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Tips for container gardening in Bermuda

Choosing the container to suit your situation and aesthetics
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If you have ever wanted to grow your own organic vegetables but lack the time or energy to till the soil, then container gardening might be the ideal solution for you.

Container gardening has numerous advantages over a traditional garden plot as it allows plants to be cultivated in just about any sheltered spot that gets morning sunlight including balconies, and patios, and can be as simple as a few herbs in repurposed yogurt cups on your kitchen windowsill or a complex array of stacking planters yielding enough fresh produce to meet the needs of an entire family.

Regardless of whether you are a complete novice or an experienced green thumb, the initial question beyond what do you want to grow quickly becomes – how do you choose the right containers to meet your needs?

Eugene O’Connor, Co-Owner of Bermuda Green Thumb (a Division of the Bermuda Florist Limited), says that as a rule you can grow shallow root vegetables such as herbs and leafy salad vegetables in just about any container with adequate drainage. When it comes to carrots and potatoes however, “it is all about depth because their root system requires 10-12 inches of soil.”

Bermuda Green Thumb stocks a wide range of horizontal and vertical containers guaranteed to suit every landscape and aesthetic situation, and each comes with its own list of pros and cons – terra-cotta pots for example may be aesthetically pleasing, but they also dry out quickly in Bermuda’s steamy summer weather and will require constant watering.

“If you are older or want to avoid back breaking digging, you could opt for a waist-high raised bed container,” says Mr. O’Connor. “We even have some with wheels so that they can be moved inside in bad weather and then placed back out when the storm is over.”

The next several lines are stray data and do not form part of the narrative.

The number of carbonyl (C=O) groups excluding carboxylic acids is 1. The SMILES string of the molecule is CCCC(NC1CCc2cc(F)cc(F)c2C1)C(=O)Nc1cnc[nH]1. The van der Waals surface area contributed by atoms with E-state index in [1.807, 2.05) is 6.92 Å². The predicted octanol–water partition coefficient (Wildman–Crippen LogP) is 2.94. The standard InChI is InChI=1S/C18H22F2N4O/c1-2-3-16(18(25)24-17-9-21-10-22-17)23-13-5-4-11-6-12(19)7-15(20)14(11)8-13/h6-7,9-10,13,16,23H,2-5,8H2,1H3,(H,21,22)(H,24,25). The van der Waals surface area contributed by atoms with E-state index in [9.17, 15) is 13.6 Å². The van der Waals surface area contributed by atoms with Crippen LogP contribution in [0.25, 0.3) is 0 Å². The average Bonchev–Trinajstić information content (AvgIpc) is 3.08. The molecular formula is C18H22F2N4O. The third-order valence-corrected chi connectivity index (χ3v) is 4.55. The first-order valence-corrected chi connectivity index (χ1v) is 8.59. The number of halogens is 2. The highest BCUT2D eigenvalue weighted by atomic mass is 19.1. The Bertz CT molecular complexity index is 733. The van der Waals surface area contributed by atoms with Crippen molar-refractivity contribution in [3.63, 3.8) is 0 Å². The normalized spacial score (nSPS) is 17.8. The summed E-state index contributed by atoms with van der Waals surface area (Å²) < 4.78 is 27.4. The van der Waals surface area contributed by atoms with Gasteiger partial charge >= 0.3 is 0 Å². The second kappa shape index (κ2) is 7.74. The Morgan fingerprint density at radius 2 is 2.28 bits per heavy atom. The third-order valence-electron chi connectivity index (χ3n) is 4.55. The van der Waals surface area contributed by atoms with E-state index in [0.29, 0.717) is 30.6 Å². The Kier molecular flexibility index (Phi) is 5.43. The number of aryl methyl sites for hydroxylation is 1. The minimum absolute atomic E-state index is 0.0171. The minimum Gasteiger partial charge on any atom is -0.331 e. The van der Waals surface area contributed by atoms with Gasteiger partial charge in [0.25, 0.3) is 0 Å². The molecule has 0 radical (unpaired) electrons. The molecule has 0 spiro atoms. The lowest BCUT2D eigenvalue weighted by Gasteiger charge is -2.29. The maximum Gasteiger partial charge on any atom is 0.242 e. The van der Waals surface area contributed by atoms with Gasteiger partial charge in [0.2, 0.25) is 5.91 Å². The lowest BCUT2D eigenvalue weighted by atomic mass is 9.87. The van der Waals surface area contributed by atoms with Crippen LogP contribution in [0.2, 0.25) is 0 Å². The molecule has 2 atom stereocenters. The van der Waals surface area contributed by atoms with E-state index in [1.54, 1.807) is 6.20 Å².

Containers also offer greater control over soil conditions, enabling gardeners to tailor the soil mix to suit specific plant needs, ensuring better drainage and aeration; and they also make it easy to supplement your soil with organic fertilizer or aged compost to achieve a good yield.

“If your raised bed is particularly large, however, you can fill the bottom half with a mixture of dry branches and other aged forest plant material. This has the advantage of cutting down on the overall weight of the container and the cost of potting mix,” he explains.

How do you find the ideal location for your container?

Regardless of the type of container that you opt for, Mr. Aaron Furbert, who operates Furbert’s Vertical Gardening, also recommends choosing a spot that gets plenty of sunlight that is also sheltered from strong prevailing wind. He specializes in fabricating vertical garden structures which are fashioned from recycled plastic drums making them very durable.

“Vertical gardening is a good way to grow plants in abundance in a small area that would not normally be able to accommodate many plants,” he says. “These containers lift the plants off the ground making them less susceptible to pests and also need less watering because very little of the soil surface area is exposed.”